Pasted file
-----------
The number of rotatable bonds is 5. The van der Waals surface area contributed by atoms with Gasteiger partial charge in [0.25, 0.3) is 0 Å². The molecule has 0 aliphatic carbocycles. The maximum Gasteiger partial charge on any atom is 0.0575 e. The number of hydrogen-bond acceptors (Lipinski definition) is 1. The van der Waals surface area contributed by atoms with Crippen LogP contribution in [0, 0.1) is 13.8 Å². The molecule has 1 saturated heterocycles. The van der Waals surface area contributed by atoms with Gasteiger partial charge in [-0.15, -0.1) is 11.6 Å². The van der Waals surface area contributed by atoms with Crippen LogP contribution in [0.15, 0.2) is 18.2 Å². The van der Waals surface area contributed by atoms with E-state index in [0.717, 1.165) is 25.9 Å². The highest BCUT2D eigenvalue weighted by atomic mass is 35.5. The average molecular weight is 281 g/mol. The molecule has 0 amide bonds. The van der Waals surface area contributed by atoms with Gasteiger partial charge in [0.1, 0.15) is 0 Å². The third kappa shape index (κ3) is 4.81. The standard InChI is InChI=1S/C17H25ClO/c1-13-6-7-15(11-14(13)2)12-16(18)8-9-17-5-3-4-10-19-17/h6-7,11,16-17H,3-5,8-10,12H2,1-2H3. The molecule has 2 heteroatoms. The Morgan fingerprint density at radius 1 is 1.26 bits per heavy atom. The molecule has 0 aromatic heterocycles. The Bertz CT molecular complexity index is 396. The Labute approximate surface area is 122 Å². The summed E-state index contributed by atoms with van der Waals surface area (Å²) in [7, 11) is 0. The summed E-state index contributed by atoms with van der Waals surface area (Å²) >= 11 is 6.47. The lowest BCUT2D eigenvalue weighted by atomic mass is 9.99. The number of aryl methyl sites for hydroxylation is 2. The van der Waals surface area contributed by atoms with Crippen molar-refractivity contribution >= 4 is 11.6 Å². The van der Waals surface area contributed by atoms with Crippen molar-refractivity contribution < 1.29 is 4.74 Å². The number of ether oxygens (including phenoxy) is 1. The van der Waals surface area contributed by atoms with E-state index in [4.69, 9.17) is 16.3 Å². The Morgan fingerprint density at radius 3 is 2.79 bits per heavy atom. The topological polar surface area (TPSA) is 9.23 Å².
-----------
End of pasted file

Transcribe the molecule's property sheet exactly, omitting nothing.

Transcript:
The number of rotatable bonds is 5. The van der Waals surface area contributed by atoms with Gasteiger partial charge in [0.25, 0.3) is 0 Å². The molecule has 0 aliphatic carbocycles. The maximum Gasteiger partial charge on any atom is 0.0575 e. The number of hydrogen-bond acceptors (Lipinski definition) is 1. The van der Waals surface area contributed by atoms with Crippen LogP contribution in [0, 0.1) is 13.8 Å². The molecule has 1 saturated heterocycles. The van der Waals surface area contributed by atoms with Gasteiger partial charge in [-0.15, -0.1) is 11.6 Å². The van der Waals surface area contributed by atoms with Crippen LogP contribution in [0.15, 0.2) is 18.2 Å². The van der Waals surface area contributed by atoms with E-state index in [0.717, 1.165) is 25.9 Å². The highest BCUT2D eigenvalue weighted by atomic mass is 35.5. The average molecular weight is 281 g/mol. The molecule has 0 amide bonds. The van der Waals surface area contributed by atoms with Gasteiger partial charge in [0.1, 0.15) is 0 Å². The third kappa shape index (κ3) is 4.81. The standard InChI is InChI=1S/C17H25ClO/c1-13-6-7-15(11-14(13)2)12-16(18)8-9-17-5-3-4-10-19-17/h6-7,11,16-17H,3-5,8-10,12H2,1-2H3. The molecule has 2 heteroatoms. The Morgan fingerprint density at radius 1 is 1.26 bits per heavy atom. The molecule has 0 aromatic heterocycles. The Bertz CT molecular complexity index is 396. The Labute approximate surface area is 122 Å². The summed E-state index contributed by atoms with van der Waals surface area (Å²) in [7, 11) is 0. The summed E-state index contributed by atoms with van der Waals surface area (Å²) >= 11 is 6.47. The lowest BCUT2D eigenvalue weighted by atomic mass is 9.99. The number of aryl methyl sites for hydroxylation is 2. The van der Waals surface area contributed by atoms with Crippen molar-refractivity contribution >= 4 is 11.6 Å². The van der Waals surface area contributed by atoms with Crippen molar-refractivity contribution < 1.29 is 4.74 Å². The number of ether oxygens (including phenoxy) is 1. The van der Waals surface area contributed by atoms with E-state index in [4.69, 9.17) is 16.3 Å². The Morgan fingerprint density at radius 3 is 2.79 bits per heavy atom. The topological polar surface area (TPSA) is 9.23 Å².